Accessing an Interop Object from a Host Control

Sometimes you may need to access the Interop object associated with a given host control. For example, you might be working with the host controls and want to call a method that specifically requires an Interop object. You can call the InnerObject property of the host control to return its underlying Interop object.

Suppose you are creating a new toolbar and you want to ensure that it is available only when a particular VSTO-enabled document is running and has focus. You can set CustomizationContext to the Document object. CustomizationContext is a function on the Word Application object that tells which document the toolbars, menu bars, and key bindings will be saved in. Because the Application object doesn't know anything about VSTO host items or host controls, it requires that an Interop object be passed to any of its methods; you cannot pass the VSTO object directly.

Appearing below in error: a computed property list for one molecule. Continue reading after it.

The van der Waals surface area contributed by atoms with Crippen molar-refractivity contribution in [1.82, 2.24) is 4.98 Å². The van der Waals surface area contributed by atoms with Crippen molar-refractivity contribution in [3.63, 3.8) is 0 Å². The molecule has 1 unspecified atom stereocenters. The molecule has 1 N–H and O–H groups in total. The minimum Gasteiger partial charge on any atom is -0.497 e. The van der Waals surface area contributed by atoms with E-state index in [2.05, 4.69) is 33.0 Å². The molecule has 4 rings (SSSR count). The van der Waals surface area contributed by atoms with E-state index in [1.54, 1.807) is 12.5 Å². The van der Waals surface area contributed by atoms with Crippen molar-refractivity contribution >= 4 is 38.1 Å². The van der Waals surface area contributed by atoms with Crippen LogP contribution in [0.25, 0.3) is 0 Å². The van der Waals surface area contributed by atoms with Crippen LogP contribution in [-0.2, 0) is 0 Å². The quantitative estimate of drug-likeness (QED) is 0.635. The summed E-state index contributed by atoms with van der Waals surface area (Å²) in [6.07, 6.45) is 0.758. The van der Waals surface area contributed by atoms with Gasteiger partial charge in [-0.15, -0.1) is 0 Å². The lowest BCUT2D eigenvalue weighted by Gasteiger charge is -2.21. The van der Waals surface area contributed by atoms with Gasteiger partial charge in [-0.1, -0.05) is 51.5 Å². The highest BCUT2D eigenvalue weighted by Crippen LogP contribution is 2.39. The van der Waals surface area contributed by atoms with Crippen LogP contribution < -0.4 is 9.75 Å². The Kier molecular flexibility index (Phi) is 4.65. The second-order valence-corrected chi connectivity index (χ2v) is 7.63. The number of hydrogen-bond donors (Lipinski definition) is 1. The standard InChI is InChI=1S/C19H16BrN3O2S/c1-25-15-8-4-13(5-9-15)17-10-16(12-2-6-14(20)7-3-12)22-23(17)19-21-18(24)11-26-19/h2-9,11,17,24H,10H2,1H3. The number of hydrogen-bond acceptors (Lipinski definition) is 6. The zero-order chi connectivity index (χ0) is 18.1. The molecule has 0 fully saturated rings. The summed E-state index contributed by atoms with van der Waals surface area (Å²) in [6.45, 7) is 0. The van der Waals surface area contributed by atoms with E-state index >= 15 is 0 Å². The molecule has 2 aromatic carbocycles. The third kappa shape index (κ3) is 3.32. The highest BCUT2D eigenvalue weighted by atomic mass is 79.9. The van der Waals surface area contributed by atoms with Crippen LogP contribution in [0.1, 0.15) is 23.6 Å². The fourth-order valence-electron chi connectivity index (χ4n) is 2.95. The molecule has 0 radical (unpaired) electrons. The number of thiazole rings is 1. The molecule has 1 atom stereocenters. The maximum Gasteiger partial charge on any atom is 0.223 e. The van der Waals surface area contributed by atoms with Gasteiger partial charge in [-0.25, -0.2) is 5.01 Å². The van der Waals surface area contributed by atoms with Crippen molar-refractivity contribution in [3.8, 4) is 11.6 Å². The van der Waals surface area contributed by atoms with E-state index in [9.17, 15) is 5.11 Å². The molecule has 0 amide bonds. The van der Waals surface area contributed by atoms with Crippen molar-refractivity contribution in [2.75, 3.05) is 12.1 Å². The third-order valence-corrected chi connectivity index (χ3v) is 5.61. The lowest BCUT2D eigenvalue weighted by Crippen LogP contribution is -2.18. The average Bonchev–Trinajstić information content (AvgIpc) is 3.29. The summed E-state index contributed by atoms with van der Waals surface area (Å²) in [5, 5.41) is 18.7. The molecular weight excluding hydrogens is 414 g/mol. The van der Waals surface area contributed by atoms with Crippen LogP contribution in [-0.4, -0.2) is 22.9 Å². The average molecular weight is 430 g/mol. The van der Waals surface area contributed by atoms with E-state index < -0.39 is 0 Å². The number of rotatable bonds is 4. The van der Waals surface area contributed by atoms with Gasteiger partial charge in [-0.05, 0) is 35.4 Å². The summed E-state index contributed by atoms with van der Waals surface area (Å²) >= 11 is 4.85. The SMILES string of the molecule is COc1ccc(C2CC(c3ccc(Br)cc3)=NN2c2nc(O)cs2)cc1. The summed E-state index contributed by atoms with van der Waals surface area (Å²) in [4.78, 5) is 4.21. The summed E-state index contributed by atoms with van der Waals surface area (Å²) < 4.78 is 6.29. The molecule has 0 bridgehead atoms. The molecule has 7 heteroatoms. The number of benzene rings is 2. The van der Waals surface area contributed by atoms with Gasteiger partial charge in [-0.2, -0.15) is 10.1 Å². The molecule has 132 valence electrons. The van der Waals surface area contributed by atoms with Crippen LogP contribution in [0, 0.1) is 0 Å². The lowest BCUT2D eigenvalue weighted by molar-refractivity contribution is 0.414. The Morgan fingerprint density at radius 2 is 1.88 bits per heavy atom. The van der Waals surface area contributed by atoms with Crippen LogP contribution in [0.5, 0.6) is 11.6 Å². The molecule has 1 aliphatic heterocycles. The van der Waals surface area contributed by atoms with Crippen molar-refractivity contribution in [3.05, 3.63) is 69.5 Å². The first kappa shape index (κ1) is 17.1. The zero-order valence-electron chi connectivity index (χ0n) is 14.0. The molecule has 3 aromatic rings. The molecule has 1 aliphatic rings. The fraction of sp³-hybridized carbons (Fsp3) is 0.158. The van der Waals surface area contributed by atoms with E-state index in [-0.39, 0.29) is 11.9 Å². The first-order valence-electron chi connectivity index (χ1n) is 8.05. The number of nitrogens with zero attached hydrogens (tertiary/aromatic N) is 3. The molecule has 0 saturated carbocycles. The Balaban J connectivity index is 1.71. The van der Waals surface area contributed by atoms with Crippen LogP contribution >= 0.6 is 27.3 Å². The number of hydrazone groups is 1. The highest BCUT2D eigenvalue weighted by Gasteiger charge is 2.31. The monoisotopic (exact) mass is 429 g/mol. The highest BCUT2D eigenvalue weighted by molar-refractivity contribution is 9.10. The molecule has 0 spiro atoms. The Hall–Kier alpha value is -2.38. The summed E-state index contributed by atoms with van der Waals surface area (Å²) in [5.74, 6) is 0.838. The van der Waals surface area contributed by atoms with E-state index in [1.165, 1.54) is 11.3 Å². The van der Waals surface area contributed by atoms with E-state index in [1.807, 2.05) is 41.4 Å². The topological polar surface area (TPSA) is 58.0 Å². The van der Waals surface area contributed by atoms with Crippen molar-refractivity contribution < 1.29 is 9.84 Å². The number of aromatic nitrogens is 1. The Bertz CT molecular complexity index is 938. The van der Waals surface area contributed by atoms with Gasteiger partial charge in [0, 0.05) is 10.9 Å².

Listing 6.14 shows how to set CustomizationContext to the Interop document by using InnerObject. If you were to try to set CustomizationContext to the VSTO document (without calling InnerObject), it would raise an InvalidCast exception when you run the solution. To see this in use when creating a button for a toolbar, see the earlier example in Listing 6.3.

Listing 6.14. Using the InnerObject property of a host control

' Set the CustomizationContext property of a Word application ' to the Interop document.

Me.Application.CustomizationContext = Me.InnerObject

' If you do not call the InnerObject property of ' ThisDocument, VSTO raises an InvalidCast exception ' with the following code. Me.Application.CustomizationContext = Me

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